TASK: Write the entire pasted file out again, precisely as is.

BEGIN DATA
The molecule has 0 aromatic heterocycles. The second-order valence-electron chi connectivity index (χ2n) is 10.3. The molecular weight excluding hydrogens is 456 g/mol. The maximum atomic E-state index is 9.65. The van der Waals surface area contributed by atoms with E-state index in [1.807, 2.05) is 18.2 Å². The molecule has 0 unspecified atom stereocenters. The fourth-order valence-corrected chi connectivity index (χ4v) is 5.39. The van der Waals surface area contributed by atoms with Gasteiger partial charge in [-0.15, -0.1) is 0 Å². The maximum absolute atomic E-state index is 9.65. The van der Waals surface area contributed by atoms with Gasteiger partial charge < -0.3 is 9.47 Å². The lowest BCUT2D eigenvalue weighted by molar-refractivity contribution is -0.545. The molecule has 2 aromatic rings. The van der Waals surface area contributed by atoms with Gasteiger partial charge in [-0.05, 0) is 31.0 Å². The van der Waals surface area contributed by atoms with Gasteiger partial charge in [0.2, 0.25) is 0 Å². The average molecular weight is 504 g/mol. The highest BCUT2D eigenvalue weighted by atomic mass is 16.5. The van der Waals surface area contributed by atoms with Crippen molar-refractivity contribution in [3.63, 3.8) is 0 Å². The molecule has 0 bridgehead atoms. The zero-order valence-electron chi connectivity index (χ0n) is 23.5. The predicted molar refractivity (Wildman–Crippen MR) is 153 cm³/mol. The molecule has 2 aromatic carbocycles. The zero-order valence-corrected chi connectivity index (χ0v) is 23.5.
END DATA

The molecule has 0 aromatic heterocycles. The second-order valence-electron chi connectivity index (χ2n) is 10.3. The molecular weight excluding hydrogens is 456 g/mol. The maximum atomic E-state index is 9.65. The van der Waals surface area contributed by atoms with E-state index in [1.807, 2.05) is 18.2 Å². The molecule has 0 unspecified atom stereocenters. The fourth-order valence-corrected chi connectivity index (χ4v) is 5.39. The van der Waals surface area contributed by atoms with Gasteiger partial charge in [-0.15, -0.1) is 0 Å². The maximum absolute atomic E-state index is 9.65. The van der Waals surface area contributed by atoms with Gasteiger partial charge < -0.3 is 9.47 Å². The lowest BCUT2D eigenvalue weighted by molar-refractivity contribution is -0.545. The molecule has 2 aromatic rings. The van der Waals surface area contributed by atoms with Gasteiger partial charge in [-0.05, 0) is 31.0 Å². The van der Waals surface area contributed by atoms with Gasteiger partial charge in [0.2, 0.25) is 0 Å². The average molecular weight is 504 g/mol. The highest BCUT2D eigenvalue weighted by atomic mass is 16.5. The van der Waals surface area contributed by atoms with Crippen molar-refractivity contribution in [3.63, 3.8) is 0 Å². The molecule has 0 bridgehead atoms. The zero-order valence-electron chi connectivity index (χ0n) is 23.5. The predicted molar refractivity (Wildman–Crippen MR) is 153 cm³/mol. The molecule has 2 aromatic carbocycles. The zero-order valence-corrected chi connectivity index (χ0v) is 23.5.